In a one-two punch, Atlanta’s top law enforcement leaders this month upended the deference and the legal latitude shown police officers who shoot civilians in the line of duty when they quickly brought criminal and disciplinary charges against an Atlanta cop who killed an unarmed black motorist, the Atlanta Journal-Constitution reports. Last Friday, Fulton County District Attorney Paul Howard charged former Atlanta police officer James Burns with felony murder, aggravated assault with a deadly weapon, and violation of his oath of office for shooting Deravis Rogers, 22, on June 22.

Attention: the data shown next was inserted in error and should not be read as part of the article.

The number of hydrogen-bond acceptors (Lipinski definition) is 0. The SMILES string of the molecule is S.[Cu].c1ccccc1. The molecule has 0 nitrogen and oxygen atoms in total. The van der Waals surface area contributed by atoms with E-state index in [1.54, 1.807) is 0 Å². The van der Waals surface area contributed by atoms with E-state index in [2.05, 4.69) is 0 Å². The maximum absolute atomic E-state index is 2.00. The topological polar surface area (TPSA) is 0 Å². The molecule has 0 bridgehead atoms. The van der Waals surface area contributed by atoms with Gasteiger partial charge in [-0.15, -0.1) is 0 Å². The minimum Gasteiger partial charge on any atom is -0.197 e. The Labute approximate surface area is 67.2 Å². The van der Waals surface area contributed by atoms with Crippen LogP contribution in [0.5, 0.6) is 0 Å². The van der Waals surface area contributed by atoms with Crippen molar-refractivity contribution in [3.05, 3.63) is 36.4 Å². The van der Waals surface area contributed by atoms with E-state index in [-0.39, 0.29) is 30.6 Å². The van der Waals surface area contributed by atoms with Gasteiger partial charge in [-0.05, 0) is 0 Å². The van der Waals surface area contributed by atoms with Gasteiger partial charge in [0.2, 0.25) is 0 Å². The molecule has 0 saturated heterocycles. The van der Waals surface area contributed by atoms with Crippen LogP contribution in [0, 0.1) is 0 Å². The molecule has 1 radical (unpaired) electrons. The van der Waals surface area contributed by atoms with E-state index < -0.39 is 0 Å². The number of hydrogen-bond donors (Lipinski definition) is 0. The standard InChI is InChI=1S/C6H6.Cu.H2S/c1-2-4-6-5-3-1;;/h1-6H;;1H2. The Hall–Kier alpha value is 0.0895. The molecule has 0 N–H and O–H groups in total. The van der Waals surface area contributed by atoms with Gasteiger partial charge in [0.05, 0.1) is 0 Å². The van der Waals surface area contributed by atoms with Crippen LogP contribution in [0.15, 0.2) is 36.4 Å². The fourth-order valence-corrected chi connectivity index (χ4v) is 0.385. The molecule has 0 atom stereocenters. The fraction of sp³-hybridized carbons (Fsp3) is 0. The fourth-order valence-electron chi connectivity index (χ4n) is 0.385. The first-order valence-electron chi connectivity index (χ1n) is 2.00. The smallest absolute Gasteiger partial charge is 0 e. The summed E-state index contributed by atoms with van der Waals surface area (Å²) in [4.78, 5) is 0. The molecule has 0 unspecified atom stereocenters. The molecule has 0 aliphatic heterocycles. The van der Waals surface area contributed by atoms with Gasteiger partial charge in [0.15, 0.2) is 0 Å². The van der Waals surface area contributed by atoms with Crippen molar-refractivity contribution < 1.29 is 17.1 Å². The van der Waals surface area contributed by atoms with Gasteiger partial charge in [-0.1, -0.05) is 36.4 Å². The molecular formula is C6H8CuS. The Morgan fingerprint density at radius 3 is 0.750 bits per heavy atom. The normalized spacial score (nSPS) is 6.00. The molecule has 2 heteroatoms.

It is the first and only time in at least six years that a Georgia prosecutor has charged a police officer who fatally shot a civilian in the line of duty without first seeking an indictment from a grand jury. Atlanta Police Chief George Turner fired Burns just nine days after the shooting. In Georgia, such administrative reviews can drag on for months — if they take place at all — and often hinge on the outcome of any criminal investigation.“Our communities are not going to allow us to spend six, eight, 10, 12 months before a grand jury determines if they are going to indict on an issue when there is clear evidence that suggests that the officer violated our standard operating procedures,” Turner told the newspaper. The disciplinary and criminal actions against Burns, who is white, suggest that the ground has shifted since protests erupted around the U.S. after the shooting deaths of black men in Ferguson, Mo., in 2014 and more recently this month.